BY REBECCA BENNETT — The Maryland-National Capital Parks and Planning Commission (M-NCPPC) is conducting a feasibility study to determine how Prince George’s County can set up a sustainable and successful bikeshare program.
The study area includes the Anacostia Trails Heritage Area (inside the Beltway,) the City of Greenbelt, and the National Harbor, throughout which there are many municipalities, community groups, issues and moving parts, M-NCPPC’s Fred Shaffer said. The feasibility study is expected to identify opportunities, constraints, development implementation plan and identify funding opportunities.
Assistant Hyattsville City Administrator Jim Chandler said that it’s encouraging and a positive sign that the county is investing resources to look at the feasibility of a bikeshare system. “With the completion of the first phase of the Trolley Trail linking College Park to Hyattsville along the U.S. Route 1 Corridor and in the future could link into the existing [Washington,] D.C. trail system, making biking a more viable commuter alternative,” Chandler said.
Bikeshare ventures operate around point-to-point trips. In the case of Capital Bikeshare, users generally get the first 30 minutes free and pay for longer rides, which means in-network stations need to exist in close proximity to one another.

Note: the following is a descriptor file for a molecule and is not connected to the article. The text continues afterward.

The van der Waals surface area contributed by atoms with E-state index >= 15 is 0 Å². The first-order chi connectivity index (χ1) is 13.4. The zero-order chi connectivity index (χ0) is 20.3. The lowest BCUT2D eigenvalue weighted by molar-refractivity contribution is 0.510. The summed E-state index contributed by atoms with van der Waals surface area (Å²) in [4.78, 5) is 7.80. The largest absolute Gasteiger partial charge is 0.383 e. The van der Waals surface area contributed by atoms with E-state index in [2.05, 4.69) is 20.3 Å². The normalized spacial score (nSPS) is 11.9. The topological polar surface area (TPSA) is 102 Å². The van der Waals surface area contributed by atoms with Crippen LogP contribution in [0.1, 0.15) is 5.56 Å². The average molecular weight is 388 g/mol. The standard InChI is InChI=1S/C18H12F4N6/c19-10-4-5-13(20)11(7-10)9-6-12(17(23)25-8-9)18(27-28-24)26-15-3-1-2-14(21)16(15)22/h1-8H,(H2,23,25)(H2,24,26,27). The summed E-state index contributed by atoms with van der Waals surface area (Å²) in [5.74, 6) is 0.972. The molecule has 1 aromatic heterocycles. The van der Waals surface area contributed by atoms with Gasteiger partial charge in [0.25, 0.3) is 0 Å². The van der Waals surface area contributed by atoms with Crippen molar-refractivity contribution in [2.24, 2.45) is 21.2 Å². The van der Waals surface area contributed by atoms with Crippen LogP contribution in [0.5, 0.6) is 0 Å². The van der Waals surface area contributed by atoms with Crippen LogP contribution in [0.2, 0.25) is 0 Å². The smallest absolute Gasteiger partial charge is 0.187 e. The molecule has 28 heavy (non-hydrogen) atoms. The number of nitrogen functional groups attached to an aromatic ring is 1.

The City of College Park is working with Smart Bike, which does not interoperate with the Capital Bikeshare system. Shaffer said there are many factors why College Park decided to go with Smart Bike, including financial incentives.
But, M-NCPPC wants the bikeshare to tie in with College Park and surrounding jurisdictions. Tying in Capital Bikeshare with third party options in not available at the moment, but consultant R.J. Eldridge from Toole Design Group said third party solutions are working on tying in systems.
One question the feasibility study needs to answer is how many Prince George’s County residents already pay for Capital Bikeshare memberships, consultants said.
Demand analysis, according to M-NCPPC, includes employment density, population density, attractions, bicycle modshare, transit density, existing bikeshare infrastructure, topography, and equity.
Study consultants said Prince George’s County could see bikeshare in six months, but no money is allocated in the county budget at the moment.
Chandler said the city has made some initial investments in bicycle infrastructure and acknowledges the availability of a bikeshare system is necessary to be competitive in the D.C. market and now seen as part of a community’s amenities package.
Anyone with feedback can contact M-NCPPC Planner Coordinator Fred Shaffer at email@example.com or at 301.952.3661.